Harmony Park

In partnership with the Algonquin First Nation communities of Pikwàkanagàn and Kitigan Zibi Anishinabeg, as well as Canadian Heritage, the NCC has created a new park highlighting Indigenous culture and heritage

New improvements to LeBreton Flats

Design Concept – LeBreton Flats Harmony Park

Design Concept – LeBreton Flats Harmony Park

This Capital beautification initiative will greatly improve the gateway experience when entering the Capital’s core area. It will also serve as a catalyst for the ongoing development of LeBreton Flats, bringing life and activity to the area.

The lands at LeBreton Flats, adjacent to the Sir John A. Macdonald Parkway and Wellington Street at the Booth Street intersection will include the following improvements:

  • the creation of a symbolic and low-maintenance setting with artistic horticultural design
  • interpretive elements and public art
  • a new home for the Fleck/Ahearn Fountain

A repurposed landscape returned to public use

There is a transformative quality in the very bold, yet accessible, thematic concept for the site, developed after extensive public consultations. The theme celebrates the Anishinabe (Algonquin) philosophy of living with nature and “looking after the earth,” representing the important yet fragile balance between people and our living ecosystems, namely land, water and sky.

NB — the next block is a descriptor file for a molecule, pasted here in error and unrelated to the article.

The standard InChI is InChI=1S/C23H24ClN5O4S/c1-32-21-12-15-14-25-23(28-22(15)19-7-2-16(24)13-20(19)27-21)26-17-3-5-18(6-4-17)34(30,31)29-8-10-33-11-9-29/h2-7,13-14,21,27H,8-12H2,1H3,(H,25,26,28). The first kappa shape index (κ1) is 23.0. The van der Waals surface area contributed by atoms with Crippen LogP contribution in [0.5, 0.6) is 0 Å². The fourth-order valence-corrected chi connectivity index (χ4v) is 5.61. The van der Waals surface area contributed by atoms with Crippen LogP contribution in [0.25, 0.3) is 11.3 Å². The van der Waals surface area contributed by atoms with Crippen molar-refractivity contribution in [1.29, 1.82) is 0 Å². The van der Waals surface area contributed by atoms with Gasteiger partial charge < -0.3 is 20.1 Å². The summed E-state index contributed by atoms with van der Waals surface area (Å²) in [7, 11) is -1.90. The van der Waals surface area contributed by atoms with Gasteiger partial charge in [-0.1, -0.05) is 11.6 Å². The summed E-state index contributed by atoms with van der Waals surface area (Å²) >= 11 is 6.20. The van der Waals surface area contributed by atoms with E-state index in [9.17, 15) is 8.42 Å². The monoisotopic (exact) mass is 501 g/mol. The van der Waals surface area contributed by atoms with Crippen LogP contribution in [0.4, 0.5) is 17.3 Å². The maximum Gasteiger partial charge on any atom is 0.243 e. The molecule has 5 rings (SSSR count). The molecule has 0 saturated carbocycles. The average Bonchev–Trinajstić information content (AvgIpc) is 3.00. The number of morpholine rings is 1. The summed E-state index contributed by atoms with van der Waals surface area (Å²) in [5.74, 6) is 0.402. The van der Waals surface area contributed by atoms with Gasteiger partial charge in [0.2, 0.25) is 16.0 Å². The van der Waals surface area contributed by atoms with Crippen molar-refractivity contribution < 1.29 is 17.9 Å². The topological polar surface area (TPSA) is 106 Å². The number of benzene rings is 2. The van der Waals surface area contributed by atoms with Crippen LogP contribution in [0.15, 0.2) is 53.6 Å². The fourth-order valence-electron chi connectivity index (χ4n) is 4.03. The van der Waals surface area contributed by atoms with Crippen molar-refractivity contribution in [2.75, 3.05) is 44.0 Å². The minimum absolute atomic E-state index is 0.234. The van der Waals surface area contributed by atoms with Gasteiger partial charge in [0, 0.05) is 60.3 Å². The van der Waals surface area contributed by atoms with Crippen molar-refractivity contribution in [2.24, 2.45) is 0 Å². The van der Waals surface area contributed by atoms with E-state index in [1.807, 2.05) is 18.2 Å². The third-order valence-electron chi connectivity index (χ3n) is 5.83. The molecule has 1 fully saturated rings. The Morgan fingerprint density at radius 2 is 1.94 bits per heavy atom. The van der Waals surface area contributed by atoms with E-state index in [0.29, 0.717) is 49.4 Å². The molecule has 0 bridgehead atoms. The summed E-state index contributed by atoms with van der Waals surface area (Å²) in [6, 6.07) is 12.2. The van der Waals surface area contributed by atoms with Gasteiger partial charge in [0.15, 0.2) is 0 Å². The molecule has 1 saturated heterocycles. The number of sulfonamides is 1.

Building upon the landmark qualities of the present and future of LeBreton Flats, the site will be rich, green and colourful, as a romantic gardenesque-style public green space, with bold and dynamic land forms, symbolizing movement through the landscape. The site will also provide better appreciation and understanding of the Anishinabe culture and values, through interpretive and public art elements.

In addition, a small temporary plaza on the west side of Booth Street will be added to display the Fleck/Ahearn Fountain, originally erected in the late 1800s. This stone fountain was dedicated to the memory of Lilias W. Fleck, wife of Alexander Fleck and mother-in-law of Thomas Ahearn. The site interpretation will focus on the fountain’s connection to Thomas Ahearn and his role as a builder of Canada’s Capital.

Next steps

  • Implementation: Ongoing
  • Installation of interpretive elements: Spring 2017
  • Official opening: Summer 2017